Unwanted Pines Turned Into Christmas Trees

Decorating the Christmas tree is one of the fun parts of the festive season, but choosing the tree can also be an enjoyable family outing in December.

And if you are buying your tree in the north of New Zealand, it will also be an environmentally friendly Yuletide act.

This year, a local conservation group has decided to sell more than 400 pines that are growing wild along with rogue Japanese cedars which are threatening a local forest.

The group hopes that trees will sell to both locals and holidaymakers looking for a Christmas tree for their homes and seaside houses in the Bay of Islands in the north of New Zealand.

Department of Conservation spokesman, Dan O’Halloran, says the trees that are being sold are all weeds, self-sown from plantations cut about five years ago.

“They threaten the native regeneration [of] an area right in the heart of the Puketi Omahuta Forest, once logged for kauri,” Mr. O’Halloran says.

“After attempts at farming, the area was planted in pine trees and became known as Murray’s Pines. And when logging was completed in the late 1990’s, the area was left to regenerate.

“It has now become a home to an amazing biodiversity of plants and creatures that live in the Puketi Omahuta,” Mr. O’Halloran says.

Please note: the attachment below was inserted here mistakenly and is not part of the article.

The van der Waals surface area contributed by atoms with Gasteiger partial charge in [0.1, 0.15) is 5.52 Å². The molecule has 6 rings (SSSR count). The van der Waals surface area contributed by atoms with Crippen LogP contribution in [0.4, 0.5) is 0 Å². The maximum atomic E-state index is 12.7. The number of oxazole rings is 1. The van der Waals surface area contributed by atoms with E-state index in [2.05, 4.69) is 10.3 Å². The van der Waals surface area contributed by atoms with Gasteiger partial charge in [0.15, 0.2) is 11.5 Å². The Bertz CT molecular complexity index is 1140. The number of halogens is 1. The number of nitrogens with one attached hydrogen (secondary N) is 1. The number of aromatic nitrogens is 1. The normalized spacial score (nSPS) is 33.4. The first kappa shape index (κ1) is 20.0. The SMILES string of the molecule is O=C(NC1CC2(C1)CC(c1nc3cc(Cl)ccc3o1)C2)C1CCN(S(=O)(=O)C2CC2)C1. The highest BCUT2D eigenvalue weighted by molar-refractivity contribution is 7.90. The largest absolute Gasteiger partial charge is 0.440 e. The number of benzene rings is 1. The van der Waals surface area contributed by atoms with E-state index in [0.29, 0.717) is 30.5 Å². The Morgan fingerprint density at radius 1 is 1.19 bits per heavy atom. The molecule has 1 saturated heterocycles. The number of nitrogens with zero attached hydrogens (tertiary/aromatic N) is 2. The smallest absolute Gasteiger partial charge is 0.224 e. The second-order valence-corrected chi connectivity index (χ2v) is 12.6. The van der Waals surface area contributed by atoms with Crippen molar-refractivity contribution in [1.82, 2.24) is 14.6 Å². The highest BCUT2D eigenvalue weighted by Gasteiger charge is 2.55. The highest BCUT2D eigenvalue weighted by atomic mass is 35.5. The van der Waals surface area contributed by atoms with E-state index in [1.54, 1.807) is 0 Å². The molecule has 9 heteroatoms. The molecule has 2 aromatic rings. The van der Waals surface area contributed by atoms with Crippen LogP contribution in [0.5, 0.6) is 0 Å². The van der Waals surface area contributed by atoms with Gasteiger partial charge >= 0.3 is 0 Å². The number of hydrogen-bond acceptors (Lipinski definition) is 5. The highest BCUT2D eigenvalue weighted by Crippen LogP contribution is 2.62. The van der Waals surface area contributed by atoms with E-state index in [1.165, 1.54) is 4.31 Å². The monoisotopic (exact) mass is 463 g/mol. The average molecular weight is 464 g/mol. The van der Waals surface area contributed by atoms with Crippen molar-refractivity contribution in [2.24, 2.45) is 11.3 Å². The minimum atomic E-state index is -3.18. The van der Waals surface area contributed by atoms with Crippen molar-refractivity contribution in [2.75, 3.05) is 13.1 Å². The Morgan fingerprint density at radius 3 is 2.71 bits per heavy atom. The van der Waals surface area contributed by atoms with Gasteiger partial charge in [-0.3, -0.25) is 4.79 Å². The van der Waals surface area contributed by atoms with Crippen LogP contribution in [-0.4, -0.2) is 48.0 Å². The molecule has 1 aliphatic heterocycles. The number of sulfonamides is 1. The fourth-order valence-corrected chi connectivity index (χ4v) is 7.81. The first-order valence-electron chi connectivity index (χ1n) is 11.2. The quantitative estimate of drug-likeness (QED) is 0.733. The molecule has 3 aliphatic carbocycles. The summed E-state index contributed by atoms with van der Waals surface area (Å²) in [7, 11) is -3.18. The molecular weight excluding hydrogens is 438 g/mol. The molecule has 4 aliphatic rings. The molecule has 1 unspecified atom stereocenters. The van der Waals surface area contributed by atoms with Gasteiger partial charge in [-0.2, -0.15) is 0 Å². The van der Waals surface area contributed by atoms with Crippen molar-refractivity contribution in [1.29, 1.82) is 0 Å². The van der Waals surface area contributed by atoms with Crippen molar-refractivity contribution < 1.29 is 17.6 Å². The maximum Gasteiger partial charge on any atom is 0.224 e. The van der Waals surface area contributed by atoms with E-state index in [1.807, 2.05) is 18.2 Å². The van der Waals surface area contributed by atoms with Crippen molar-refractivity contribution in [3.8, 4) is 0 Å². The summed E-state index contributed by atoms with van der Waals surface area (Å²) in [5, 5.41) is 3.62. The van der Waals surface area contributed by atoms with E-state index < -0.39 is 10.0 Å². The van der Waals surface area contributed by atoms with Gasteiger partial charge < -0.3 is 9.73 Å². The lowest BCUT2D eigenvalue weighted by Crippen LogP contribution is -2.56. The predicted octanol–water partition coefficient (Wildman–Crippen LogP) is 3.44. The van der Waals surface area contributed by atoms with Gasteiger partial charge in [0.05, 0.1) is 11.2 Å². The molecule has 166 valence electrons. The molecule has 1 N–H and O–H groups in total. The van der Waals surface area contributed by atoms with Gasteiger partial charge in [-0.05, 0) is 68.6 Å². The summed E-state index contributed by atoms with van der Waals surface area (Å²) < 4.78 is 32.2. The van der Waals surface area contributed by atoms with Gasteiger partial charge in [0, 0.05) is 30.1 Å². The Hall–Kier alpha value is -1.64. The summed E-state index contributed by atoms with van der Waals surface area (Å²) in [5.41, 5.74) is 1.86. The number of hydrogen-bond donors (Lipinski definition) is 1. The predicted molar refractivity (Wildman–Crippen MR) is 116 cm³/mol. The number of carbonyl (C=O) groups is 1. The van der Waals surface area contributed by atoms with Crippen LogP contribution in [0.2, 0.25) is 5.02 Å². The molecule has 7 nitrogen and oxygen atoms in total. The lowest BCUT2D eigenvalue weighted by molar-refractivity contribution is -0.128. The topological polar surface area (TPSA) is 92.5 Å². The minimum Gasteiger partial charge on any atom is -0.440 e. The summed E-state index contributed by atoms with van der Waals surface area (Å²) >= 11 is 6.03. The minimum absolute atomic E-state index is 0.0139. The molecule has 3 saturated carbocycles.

“Once these wilding pines are removed, the thickness of the native regeneration should prevent the growth of further pine seedlings.”

According to a Department of Conservation strategy paper on wilding pines, the name given to pine tree species when they spring up uninvited, more than 210,000 hectares of land administered by the New Zealand conservation agency are threatened by this type of pine tree.

A Californian native, Pinus radiata flourishes from coastal areas to high altitudes and needs only 600 millimeters of rain a year, which means it can grow almost anywhere in New Zealand. This makes Pinus radiata both a stalwart of the local forestry industry and, when it’s not wanted, a nuisance.

Wilding pines are characterized by their ability to disperse, and the vigor of their growth. They can produce cones at between eight and thirteen years of age, and produce vast quantities of seed that can be dispersed for distances of more than 10 kilometers.

Those who decide to buy the Bay of Islands’ wilding pines or cedars are adhering to a century’s old tradition. Germany, it is believed, started the Christmas tree tradition in the 16th century when devout Christians brought trees into their homes, according to the History Channel’s website. The first decorations started, the website says, when Martin Luther, the 16th[1]century Protestant reformer, added lighted candles to a tree to imitate the night sky.

The New Zealand conservationists’ Christmas tree sales will only make a small dent in the wilding pine problem but around the country, the Department of Conservation is making a major assault on the weed problem. To help, the New Zealand government has allocated a $718,000 a year increase in funding specifically for the task.

In the Bay of Islands, the Christmas trees are being sold as a fundraiser to support local community groups.

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